First Ann, then Joanna passed us — exciting. Sitting in a small 30-foot sailboat in the Houston Ship Channel when Joanna’s — a container ship, 1,105-feet long, beam of 150-foot — wake created an 8-feet wave which plowed our sailboat’s bow into the sea. I think the right word is exciting. For some people it might be scary. For the four of us this was bay sailing at its best.
I had emailed Capt. Mike Janota about Schooner Sunday at the Sea Star Base. He replied the racing boat needed to be ferried back from the Houston Yacht Club.
So, in the cold spring morning we began to rig Lift Off, me pushing sails up through the hatch while Dick Gray, Mike Camm, and Capt. Matt Coulson completed the technical tasks necessary to set the sails. Within minutes we were ready to cast off lines.
Moving onto the dock to untie the ropes I wondered how I was going to get back on as there was a strong wind blowing the boat out into open water. These experienced sailors knew the trick. They pulled the boat up against the dock; I stepped over the safety cable, they released the line and off we went.
We shot out in the choppy north Galveston Bay with a 20 knot wind pushing us not always where we wanted to go. No other sailboats. Only Mad Dogs and Englishmen, in our case Mike from the United Kingdom.
After two gybes’, one where I got my shoulder blocked while ducking (sailors know what that is — stupid and painful — Lydia help), we were in the Houston channel. Which was a good thing. Most of Galveston Bay is very shallow and we had a keel.
The deep channel is where we needed to be, until Ann and Joanna came by. Then we surfed the waves 10 knots — fast. You had better hang on to something solid.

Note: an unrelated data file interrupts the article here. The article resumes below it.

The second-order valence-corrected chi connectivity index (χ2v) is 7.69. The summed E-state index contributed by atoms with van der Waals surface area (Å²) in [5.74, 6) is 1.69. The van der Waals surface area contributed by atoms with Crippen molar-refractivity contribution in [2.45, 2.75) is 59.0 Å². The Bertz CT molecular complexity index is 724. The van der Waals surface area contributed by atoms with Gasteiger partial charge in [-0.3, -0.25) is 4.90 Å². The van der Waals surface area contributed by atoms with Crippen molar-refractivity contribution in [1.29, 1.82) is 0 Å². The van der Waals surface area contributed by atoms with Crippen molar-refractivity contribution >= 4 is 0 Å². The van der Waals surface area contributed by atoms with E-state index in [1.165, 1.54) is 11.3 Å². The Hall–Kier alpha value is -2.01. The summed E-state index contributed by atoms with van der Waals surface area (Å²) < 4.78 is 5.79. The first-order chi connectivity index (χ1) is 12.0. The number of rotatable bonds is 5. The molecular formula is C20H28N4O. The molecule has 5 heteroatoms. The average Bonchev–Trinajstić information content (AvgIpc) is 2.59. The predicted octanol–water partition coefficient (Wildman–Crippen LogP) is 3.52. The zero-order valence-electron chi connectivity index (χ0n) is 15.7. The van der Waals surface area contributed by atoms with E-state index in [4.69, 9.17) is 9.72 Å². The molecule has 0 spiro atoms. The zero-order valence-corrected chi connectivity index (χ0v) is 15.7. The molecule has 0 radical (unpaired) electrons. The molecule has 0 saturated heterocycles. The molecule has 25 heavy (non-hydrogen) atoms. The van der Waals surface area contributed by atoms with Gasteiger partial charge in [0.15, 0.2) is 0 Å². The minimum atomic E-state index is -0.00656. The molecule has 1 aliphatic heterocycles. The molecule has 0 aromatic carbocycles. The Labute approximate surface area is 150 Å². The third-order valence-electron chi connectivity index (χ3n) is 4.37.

Behind the Texas City Dike the wind dropped and the sea smoothed out. Dick asked, “Alvin want to take a turn?”
My first time on a tiller. It’s confusing. The way you pull the tiller is the opposite way the boat goes.
Running straight, staying to the right up the shallow channel, as per Capt. Matt’s instructions, I was closely listening to Dick’s story about how his Dad’s beautiful wood sloop almost ran aground.
Lift Off quickly but smoothly slammed on its brakes. Actually, the keel went into the sand 5-feet below us. Not to worry, the sail was tightened the tiller pulled over and in less than a minute, which seemed like an hour to me, we slid back into the channel.
“That’s strange you were right on the edge, but the tide is low,” Dick commented.
We glided under Interstate 45. No traffic jam down here just another memorable day on the bay.
If you would like an enjoyable sailing experience or a wild ride, visit www.ssbgalveston.org. Another Galveston treasure.